Tuesday, December 18, 2018
The Institute’s Sara Brown discusses the power of narrative at the 3rd Global Forum Against the Crime of Genocide held earlier this month in Armenia.
Wednesday, August 15, 2018
The USC Shoah Foundation Center for Advanced Genocide Research first began a partnership with the Holocaust Geographies Collaborative in 2014, when the team visited the Institute to explore the ways in which the Visual History Archive can be used to create geographic visualizations of the Holocaust.
Thursday, November 21, 2013
Mohammed Dajani teaches about the Holocaust to Palestinians although he insists it is impossible to do so. “In my class is a girl who was recently released from an Israeli jail. When I raised the subject of the Holocaust in class all she could say was, ‘I am still dealing with my own traumatic experiences, I am nowhere near ready to learn about this!’” Dajani is unflustered by such push back.
Tuesday, December 15, 2015
I found as a teacher that the most challenging task when teaching about the Holocaust and genocide, is how to do it not using material that shocks the students to the point that they do not want to look at the content, study the history or listen to present day issues due to the emotional shut down that can occur.
Monday, May 18, 2015
Stefan (Teofil) Kosinski’s testimony is the only English-language testimony we have in the Visual History Archive from a homosexual survivor, which is also remarkable for the fact that Stefan is not a native English speaker.
Thursday, February 22, 2018
Lecture by Trinity College history professor Samuel Kassow lays out the unique circumstances leading to the legendary battle. The 75th anniversary of the Warsaw Ghetto Uprising will be on April 19.
Monday, August 25, 2014
The fast pace of globalization with all of its benefits is also accelerating the viral spread of hatred. Where once regional enmities brewed for centuries with sporadic outbursts of warfare and imperial powers that waxed and waned, the truly global speed and scale of ideological hatred and international conflict was not possible until recently for many practical reasons.
Tuesday, March 12, 2019
Wolf Gruner, the founding director of USC Shoah Foundation’s Center for Advanced Genocide Research, began his quest to build a Holocaust library as part of a new Holocaust program as soon as he arrived at USC via Berlin a decade ago.
Thursday, November 1, 2018
Learning from eyewitnesses of some of history’s darkest moments, educators strive to teach the power of decency and respect.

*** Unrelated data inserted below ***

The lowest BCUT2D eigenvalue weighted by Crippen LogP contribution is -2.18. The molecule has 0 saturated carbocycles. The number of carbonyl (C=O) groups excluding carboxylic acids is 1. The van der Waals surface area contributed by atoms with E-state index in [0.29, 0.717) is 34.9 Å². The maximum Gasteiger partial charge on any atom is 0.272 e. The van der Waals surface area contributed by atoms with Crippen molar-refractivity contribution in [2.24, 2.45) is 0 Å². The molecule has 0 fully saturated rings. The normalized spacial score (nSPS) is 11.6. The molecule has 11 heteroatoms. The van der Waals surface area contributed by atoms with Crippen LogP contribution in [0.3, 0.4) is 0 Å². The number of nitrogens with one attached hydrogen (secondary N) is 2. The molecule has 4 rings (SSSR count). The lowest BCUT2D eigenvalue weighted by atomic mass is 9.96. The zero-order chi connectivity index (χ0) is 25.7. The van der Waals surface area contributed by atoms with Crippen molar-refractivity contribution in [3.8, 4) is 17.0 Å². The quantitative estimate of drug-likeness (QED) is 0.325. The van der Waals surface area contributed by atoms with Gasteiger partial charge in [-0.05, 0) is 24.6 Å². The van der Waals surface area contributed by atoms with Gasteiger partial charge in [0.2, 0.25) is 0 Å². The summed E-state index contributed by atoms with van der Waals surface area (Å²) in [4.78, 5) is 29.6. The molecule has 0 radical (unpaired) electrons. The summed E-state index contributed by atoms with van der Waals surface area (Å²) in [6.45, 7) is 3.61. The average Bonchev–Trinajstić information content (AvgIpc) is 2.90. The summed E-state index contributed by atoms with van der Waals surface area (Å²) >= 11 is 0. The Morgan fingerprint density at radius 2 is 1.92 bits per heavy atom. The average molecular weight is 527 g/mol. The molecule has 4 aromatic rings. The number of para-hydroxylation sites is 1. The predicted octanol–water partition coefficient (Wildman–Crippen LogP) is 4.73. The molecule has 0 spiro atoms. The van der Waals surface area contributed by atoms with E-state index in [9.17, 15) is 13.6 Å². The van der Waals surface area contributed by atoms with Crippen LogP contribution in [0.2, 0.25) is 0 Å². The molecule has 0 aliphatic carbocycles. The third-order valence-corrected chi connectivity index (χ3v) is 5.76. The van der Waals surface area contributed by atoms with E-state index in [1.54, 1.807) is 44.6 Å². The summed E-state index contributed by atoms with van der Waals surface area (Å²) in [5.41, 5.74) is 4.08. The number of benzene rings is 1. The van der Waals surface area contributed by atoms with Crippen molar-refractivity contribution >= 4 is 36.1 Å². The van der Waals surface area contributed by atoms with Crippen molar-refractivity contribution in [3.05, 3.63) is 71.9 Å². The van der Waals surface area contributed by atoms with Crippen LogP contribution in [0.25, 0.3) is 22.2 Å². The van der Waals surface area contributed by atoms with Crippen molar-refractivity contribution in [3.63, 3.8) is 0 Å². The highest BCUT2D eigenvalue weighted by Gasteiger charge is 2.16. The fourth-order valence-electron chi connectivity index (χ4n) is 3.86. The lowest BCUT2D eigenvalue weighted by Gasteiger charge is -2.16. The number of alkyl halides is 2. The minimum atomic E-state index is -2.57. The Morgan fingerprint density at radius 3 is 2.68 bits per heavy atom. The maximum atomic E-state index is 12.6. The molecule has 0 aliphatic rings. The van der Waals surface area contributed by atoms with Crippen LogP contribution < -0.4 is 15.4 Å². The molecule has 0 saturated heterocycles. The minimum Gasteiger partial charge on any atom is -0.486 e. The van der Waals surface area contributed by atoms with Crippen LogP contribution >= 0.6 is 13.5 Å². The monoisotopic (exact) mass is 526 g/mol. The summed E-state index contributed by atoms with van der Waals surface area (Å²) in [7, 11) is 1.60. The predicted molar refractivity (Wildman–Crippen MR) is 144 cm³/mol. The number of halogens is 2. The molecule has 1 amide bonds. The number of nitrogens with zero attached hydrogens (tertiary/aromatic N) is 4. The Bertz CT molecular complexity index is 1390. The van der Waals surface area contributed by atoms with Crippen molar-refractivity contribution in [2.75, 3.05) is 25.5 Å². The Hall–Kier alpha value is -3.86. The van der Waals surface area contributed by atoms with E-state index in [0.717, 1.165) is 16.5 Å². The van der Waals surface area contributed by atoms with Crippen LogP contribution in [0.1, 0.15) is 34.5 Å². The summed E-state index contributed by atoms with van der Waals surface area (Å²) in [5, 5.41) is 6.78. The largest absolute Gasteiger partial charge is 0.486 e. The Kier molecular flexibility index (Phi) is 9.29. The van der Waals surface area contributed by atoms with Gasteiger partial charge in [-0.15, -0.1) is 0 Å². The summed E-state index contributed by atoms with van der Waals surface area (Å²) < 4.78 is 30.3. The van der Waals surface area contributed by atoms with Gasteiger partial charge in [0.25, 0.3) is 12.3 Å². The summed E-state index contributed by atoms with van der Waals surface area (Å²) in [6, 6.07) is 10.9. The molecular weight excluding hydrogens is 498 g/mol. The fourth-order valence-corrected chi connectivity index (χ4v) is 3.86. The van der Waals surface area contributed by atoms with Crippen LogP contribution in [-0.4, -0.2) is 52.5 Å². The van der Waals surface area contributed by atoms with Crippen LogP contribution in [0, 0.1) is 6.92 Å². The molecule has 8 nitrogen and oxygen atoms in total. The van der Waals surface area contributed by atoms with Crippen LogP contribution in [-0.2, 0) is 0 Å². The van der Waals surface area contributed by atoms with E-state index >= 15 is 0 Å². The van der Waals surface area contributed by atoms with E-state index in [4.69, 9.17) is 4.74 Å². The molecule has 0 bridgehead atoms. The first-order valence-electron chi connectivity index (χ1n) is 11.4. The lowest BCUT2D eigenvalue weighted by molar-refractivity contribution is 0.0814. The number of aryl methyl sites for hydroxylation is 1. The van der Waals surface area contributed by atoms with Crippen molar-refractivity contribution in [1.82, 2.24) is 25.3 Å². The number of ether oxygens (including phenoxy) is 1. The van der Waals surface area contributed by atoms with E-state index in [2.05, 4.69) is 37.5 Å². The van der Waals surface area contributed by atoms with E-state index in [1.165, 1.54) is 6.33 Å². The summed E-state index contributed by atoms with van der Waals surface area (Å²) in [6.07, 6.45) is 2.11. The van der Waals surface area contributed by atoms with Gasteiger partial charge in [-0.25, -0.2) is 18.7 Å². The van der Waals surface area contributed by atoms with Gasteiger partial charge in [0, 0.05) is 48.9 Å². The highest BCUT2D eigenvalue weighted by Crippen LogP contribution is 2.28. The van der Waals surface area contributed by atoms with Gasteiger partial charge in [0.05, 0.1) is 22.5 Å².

Thursday, August 23, 2018
Researchers conducting the study for the Hungarian Academy of Sciences say their conclusions are all the more vital in an age where, thanks to the internet, youth are more susceptible to believing “fake information.”
Friday, March 25, 2016
Never forget. Never again. These are common phrases used in Holocaust and genocide education. These are important statements especially when they evoke the real reason to study, learn, and teach about genocide. We must bring this content to students to empower them and encourage them to see beyond themselves. If done right, students become aware of the steps that lead to such atrocities. Teaching about genocide is the only way to have a lasting impact on our students, to affect their worldview, to help them understand that they can make a difference.
Tuesday, March 24, 2015
The Holocaust collection in USC Shoah Foundation's Visual History Archive contains nearly 53,000 testimonies; however, only a mere six of those testimonies are from survivors who were persecuted by the Nazis for being gay: one in English, three in German, one in French, and one in Dutch. There are other gay survivors we have in the Archive, but they were persecuted by the Nazis for the greater sin of being Jewish; Gad Beck being one of them. The meager number says a lot about the history of the gay men who lived through the Nazi regime and who came out the other end willing and unafraid to speak about their lives.
Tuesday, March 19, 2019
Widely known as the “Portuguese Schindler,” Aristides de Sousa Mendes was severely punished by his own government after flouting its neutrality policy with a frantic bid to issue as many visas as possible to desperate refugees fleeing Nazi invasion. In interviews with USC Shoah Foundation, the sons of Sousa Mendes and Jewish survivors rescued by him shared personal stories of his heroism.